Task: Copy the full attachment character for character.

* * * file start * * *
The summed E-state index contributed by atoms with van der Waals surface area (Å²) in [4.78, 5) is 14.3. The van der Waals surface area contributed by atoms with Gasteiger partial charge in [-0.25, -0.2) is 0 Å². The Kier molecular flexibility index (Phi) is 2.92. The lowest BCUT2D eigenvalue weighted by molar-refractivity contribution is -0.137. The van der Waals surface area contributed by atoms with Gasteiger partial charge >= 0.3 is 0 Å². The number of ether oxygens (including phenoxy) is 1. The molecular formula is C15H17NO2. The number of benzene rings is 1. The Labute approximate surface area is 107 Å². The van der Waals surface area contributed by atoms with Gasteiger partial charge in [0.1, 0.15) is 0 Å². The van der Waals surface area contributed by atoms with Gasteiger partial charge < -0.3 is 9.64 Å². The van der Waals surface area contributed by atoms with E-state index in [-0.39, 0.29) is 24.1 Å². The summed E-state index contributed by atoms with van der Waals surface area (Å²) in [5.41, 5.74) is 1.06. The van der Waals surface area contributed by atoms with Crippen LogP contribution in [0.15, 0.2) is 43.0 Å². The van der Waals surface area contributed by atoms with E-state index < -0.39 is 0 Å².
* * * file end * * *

The summed E-state index contributed by atoms with van der Waals surface area (Å²) in [4.78, 5) is 14.3. The van der Waals surface area contributed by atoms with Gasteiger partial charge in [-0.25, -0.2) is 0 Å². The Kier molecular flexibility index (Phi) is 2.92. The lowest BCUT2D eigenvalue weighted by molar-refractivity contribution is -0.137. The van der Waals surface area contributed by atoms with Gasteiger partial charge >= 0.3 is 0 Å². The number of ether oxygens (including phenoxy) is 1. The molecular formula is C15H17NO2. The number of benzene rings is 1. The Labute approximate surface area is 107 Å². The van der Waals surface area contributed by atoms with Gasteiger partial charge in [0.1, 0.15) is 0 Å². The van der Waals surface area contributed by atoms with Gasteiger partial charge < -0.3 is 9.64 Å². The van der Waals surface area contributed by atoms with E-state index in [-0.39, 0.29) is 24.1 Å². The summed E-state index contributed by atoms with van der Waals surface area (Å²) in [5.41, 5.74) is 1.06. The van der Waals surface area contributed by atoms with Crippen LogP contribution in [0.15, 0.2) is 43.0 Å². The van der Waals surface area contributed by atoms with E-state index < -0.39 is 0 Å².